Nabokovilia: Donna Tartt's The Goldfinch

Nabokovilia in Donna Tartt's The Goldfinch:

Apart from that, and the door where the blonde had disappeared, the only light came from a lamp which threw a sharp white circle on melted candles, computer cables, empty beer bottles and butane cans, oil pastels boxed and loose, many catalogues raisonnes, books in German and English, including Nabokov's Despair and Heidegger's Being and Time with the cover torn off, sketch books, art books, ashtrays and burnt tinfoil, and a grubby looking pillow where drowsed a gray tabby cat. (574)


Clearly this Everett ("poor as a churchmouse" -- his phrase) was living off her money, Uncle Welty's money rather, old Europe preying off young America, to use a phrase I'd employed in my Henry James paper in my last semester of school. (463)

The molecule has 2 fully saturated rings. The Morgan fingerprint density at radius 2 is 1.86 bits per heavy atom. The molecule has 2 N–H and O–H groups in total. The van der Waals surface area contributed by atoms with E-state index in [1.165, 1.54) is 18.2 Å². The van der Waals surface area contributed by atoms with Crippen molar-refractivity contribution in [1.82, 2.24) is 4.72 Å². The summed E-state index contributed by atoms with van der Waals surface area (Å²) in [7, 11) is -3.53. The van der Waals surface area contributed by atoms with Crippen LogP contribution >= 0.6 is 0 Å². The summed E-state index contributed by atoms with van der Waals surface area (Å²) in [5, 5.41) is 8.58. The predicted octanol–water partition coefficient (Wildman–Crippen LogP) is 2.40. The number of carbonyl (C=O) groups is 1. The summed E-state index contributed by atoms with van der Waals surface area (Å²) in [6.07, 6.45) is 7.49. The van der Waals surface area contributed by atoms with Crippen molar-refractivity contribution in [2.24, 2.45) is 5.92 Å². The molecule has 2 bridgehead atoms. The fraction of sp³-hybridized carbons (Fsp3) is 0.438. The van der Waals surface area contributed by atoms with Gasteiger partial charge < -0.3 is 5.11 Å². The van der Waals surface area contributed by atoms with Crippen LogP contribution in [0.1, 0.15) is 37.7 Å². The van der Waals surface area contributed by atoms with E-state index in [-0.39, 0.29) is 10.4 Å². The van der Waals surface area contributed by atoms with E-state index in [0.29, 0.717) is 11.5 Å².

Compare to this bit in Nabokov's "On a Book Entitled Lolita": otherwise intelligent reader who flipped through the first part described Lolita as "Old Europe debauching young America," while another saw in it "Young America debauching old Europe."

 Bonus bit: Tartt quoting Nabokov on what she wants from awesome books.